Is it in good condition?
Did I feel good the last time I wore it?
Does it have an irreplaceable sentimental value?
Can I wear it during the upcoming season?

If the answer is 'No' to more than 1 of those questions it's most likely time to part ways.

Repeat this process until you've made it through your entire closet.
If these questions aren't working try this closet detox cheat sheet from Into Mind or take a look at Spark Joy by Marie Kondo for tips on when to let go.

Conduct one final scan of the items you'd like to keep.
Does anything stick out? Look for outliers in terms of color, pattern, shape and style as these might need to be reassessed.

If you were on the fence about any potential keepers revisit those and do a quick gut check, asking, 'Should this really stay?'. Your instincts will answer that in a split second, just try not to ignore it.

OK! Now you've got your 'goodbye' piles all set (get them out of sight asap or you might regress!) and your 'keep' piles eager to find their special spot on a shelf, hanger or drawer and it's time to ORGANIZE. It can be tempting to rush through this step and simply shove everything back on a shelf or heave it onto a hanger but being thoughtful and methodical at this point will help a lot in the long run I promise!

Everyone has their own 'method' when it comes to arranging their wardrobe but I have a couple of suggestions (forgive me for going a little bit KonMari on you here!):

Shoes love to hang out with shoes, sweaters with sweaters, hats with hats, coats with coats and pants with, you guessed it, pants! This may seem like an obvious one but I've definitely let things slide a few times and wound up with a garbled mess of a shelf, which is no fun!

For example, I usually treat my gym and 'comfy' clothes as one jumbled drawer but this time I offered these categories a bit more respect and gave them their own sections and I've already found it so much better.

Put up walls.
Whether it's through baskets, boxes or in-drawer barriers it's really helpful to have a physical delineation between sections and categories. This is especially helpful for drawers filled with smaller items like socks and undies.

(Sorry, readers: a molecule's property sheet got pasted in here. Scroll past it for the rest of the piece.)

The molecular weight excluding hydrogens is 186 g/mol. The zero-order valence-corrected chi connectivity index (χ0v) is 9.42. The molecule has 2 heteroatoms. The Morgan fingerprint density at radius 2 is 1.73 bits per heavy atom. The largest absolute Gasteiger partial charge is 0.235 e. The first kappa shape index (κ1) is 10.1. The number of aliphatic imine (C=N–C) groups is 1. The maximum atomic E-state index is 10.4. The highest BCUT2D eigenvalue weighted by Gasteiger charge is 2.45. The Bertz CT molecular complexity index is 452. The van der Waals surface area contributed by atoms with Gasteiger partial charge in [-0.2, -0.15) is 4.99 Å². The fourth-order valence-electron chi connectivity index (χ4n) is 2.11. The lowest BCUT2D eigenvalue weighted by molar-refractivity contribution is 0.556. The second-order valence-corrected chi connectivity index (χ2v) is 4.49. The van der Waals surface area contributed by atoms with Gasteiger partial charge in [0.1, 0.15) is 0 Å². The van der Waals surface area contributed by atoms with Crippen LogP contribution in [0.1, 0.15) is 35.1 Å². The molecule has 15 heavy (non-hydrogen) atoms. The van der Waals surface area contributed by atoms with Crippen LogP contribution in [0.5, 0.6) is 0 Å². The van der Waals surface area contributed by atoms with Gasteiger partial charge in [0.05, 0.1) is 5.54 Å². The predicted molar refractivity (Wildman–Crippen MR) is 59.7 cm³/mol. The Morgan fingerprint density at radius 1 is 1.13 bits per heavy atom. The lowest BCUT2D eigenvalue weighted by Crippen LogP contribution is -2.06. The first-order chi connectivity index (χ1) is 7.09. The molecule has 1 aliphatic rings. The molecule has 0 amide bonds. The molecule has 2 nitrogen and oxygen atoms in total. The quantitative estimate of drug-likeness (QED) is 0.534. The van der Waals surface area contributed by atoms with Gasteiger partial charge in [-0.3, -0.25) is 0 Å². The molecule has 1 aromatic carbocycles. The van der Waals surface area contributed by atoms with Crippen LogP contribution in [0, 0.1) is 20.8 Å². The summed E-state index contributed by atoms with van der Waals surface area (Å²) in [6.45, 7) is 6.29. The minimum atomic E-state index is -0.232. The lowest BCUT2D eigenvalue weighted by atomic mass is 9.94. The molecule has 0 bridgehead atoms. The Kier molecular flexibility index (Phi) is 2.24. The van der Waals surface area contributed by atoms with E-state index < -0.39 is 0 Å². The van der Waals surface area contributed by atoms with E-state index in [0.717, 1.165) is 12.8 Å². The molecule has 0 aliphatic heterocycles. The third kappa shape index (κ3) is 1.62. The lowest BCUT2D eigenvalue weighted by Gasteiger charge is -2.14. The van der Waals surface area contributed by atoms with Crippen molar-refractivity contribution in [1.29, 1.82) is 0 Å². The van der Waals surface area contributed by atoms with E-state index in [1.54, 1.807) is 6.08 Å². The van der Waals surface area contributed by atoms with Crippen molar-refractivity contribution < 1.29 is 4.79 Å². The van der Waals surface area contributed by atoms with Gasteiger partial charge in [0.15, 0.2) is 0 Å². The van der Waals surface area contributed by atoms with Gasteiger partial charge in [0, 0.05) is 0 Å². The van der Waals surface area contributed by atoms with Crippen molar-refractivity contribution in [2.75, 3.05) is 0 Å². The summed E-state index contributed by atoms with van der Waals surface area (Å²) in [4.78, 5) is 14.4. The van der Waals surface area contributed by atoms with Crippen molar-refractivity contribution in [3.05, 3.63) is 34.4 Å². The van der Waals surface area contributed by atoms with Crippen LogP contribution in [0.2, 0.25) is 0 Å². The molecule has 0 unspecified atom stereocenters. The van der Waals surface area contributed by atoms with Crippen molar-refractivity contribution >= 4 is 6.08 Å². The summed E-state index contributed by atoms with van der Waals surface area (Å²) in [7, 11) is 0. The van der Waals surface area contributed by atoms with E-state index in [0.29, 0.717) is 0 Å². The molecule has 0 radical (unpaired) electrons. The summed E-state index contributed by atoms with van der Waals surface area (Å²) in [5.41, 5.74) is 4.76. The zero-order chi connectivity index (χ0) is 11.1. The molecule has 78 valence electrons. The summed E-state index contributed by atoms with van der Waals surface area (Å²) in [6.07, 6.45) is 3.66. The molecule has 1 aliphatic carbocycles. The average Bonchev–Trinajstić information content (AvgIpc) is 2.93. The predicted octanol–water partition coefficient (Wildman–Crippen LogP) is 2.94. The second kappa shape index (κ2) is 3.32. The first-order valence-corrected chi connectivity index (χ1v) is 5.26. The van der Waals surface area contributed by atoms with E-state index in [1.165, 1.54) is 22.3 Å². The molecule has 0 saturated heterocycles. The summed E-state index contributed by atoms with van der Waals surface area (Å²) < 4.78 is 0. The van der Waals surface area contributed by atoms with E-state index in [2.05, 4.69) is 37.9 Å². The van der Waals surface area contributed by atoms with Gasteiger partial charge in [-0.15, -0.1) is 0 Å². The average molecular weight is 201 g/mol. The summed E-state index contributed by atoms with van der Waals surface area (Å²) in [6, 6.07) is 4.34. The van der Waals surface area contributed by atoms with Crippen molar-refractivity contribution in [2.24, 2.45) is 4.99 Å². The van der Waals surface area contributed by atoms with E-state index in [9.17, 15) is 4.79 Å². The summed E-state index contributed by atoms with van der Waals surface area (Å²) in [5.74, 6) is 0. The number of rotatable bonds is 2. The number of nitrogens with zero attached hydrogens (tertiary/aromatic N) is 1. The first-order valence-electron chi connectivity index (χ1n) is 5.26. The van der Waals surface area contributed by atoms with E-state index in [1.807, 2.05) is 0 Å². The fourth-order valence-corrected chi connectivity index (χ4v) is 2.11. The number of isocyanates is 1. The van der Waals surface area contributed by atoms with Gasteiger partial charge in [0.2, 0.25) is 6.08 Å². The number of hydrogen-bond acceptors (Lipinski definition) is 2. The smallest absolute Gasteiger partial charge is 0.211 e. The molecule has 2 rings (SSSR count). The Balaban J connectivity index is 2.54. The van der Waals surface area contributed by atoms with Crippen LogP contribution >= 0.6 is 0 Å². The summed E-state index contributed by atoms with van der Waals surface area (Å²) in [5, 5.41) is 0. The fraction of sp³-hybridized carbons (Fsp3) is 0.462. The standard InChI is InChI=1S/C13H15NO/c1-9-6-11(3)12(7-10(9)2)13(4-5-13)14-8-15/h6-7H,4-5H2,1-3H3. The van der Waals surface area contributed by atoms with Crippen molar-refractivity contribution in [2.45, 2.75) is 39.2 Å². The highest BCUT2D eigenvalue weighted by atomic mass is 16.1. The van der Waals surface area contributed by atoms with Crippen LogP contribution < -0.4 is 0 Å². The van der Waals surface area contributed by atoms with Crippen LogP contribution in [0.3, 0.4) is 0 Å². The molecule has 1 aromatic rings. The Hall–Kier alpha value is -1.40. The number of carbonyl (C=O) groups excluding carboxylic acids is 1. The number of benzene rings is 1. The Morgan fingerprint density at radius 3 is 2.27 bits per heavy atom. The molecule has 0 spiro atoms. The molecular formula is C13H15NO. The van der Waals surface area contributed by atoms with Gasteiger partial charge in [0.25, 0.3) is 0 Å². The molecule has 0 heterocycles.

For instance, one of my underwear drawers is shown below. I keep my briefs in a box, my sockettes in a box and the remainder of the space is for my soft bralettes. I do the same for my thongs, underwire bras and sports bras in the next drawer down and it works wonders! This organizing approach was inspired by this post on Unfancy and IKEA has TONS of small storage solutions.

Designate a spot.
I've found that having defined locations, even if on a shared shelf, for specific categories makes getting ready so much easier. It also helps you keep much better track of what you have. The key to this is leave some visual space around the sections, especially if you can't add a physical barrier.

This is really helpful if you don't have a giant walk-in closet and need to keep things in a variety of spots, which I do. I have my tops, jackets, dresses, underwear, loungewear and special occasion items in one closet and my sweaters, pants, workout gear, accessories and shoes in another one. Knowing exactly where each category lives makes pulling an outfit together so easy, even if it's spread out over two rooms.

Stow off season wares.
A great way to give yourself more closet space is to store clothes that you won't wear for a few months like sweaters, boots and coats in the summer and light dresses, shorts and sandals during the winter. I've been using a set of bins from IKEA for years and they slide easily under the bed. I keep my camping gear and specific seasonal items tucked away and it's been a good system so far. Just don't forget you've stored stuff when the season comes back around!

Fold accordingly.
My closet has very few drawers to speak of as it's mostly hanging rods and open shelves so I simply hang my tops, dress and outerwear and fold my sweaters and pants. But if you're working with drawers the KonMari folding method is probably your best bet (see demo here).

Now you're probably feeling pretty darn good. You've got a beautifully edited closet, bags of clothes ready to sell or donate and maybe you've even got a better sense of your personal style. Awesome! Now not to be a buzzkill but if you aren't careful, you'll be right back where you started, so here are a few easy ways to maintain your new lean(er) closet.

Conduct regular closet edits every 3 to 4 months. This is my main tactic and so far it's worked wonders! Plus it gets WAY easier the more you practice. My last edit only took about 1 hr start to finish.
Stick to a 1 in 1 out policy so you never add something without getting rid of something else.
Embrace a Shopping Fast where you don't shop for 30 days straight. It's a fun exercise for your style and your wallet! Read more about Shopping Fasts here.
Make A Wish List and shop selectively. Read more about why I swear by seasonal Wish Lists here.

The post 5 Step Closet Edit first appeared on Style Bee